Samuel Gordon Daily

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Samuel Gordon Daily (1823 – August 15, 1866) was a Congressional Delegate from the Territory of Nebraska.

He was born in Trimble County, Kentucky. Daily moved with his parents to Jefferson County, Indiana in 1824, where he attended the common schools and Hanover College in Hanover, Indiana. Daily then studied law and was admitted to the bar in Indianapolis, Indiana and commenced practice in Madison, Indiana. He was an unsuccessful candidate of the Free Soil Party for election to the Indiana General Assembly; he then moved to Indianapolis and was engaged in the cooperage business.

In 1857, he moved to Nebraska Territory, and settled in Peru, Nebraska, in Nemaha County, Nebraska. Daily built a sawmill on the Missouri River and in 1858 became a member of the Nebraska Territorial House of Representatives. In this position, he was one of the first in Nebraska to declare himself a Republican. Daily was a radical and outspoken abolitionist. He also introduced the first bill to abolish slavery in the Territory. The bill failed.

Samuel Daily successfully contested as a Republican the election of Experience Estabrook to the Thirty-sixth United States Congress,.[1] The next election for the Thirty-seventh Congress was also contested. This time the opponent was J. Sterling Morton; the founder of Arbor Day. Again, Daily won the contest. He was reelected to the Thirty-eighth Congress without a contest. He served in Congress from May 18, 1860, to March 3, 1865.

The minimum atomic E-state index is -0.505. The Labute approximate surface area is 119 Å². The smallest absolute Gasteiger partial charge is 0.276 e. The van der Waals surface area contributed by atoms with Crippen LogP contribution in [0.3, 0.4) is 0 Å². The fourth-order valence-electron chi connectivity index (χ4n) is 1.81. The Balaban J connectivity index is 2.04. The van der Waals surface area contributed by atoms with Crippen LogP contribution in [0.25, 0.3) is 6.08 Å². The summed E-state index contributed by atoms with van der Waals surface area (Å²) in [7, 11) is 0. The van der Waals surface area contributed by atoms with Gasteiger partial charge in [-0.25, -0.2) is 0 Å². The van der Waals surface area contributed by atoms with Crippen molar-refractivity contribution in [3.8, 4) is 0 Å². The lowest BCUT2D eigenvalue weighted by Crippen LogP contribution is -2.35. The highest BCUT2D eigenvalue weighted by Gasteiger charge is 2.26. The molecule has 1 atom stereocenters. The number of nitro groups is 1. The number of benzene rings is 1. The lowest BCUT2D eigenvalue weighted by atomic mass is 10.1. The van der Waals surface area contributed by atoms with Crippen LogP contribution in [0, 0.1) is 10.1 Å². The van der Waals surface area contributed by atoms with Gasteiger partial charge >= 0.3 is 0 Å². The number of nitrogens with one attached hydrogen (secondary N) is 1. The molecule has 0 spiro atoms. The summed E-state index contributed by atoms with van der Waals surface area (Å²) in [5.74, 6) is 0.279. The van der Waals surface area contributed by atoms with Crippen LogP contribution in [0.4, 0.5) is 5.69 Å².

In March 1865, he was appointed deputy collector of customs in New Orleans, Louisiana at the special request of President Abraham Lincoln. He died of yellow fever in New Orleans, Louisiana on August 15, 1866. He was buried in Mount Vernon Cemetery in Peru, Nebraska.

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United States House of Representatives
Preceded by
Experience Estabrook
Delegate to the U.S. House of Representatives
from Nebraska

May 18, 1860 - March 3, 1865
Succeeded by
Phineas W. Hitchcock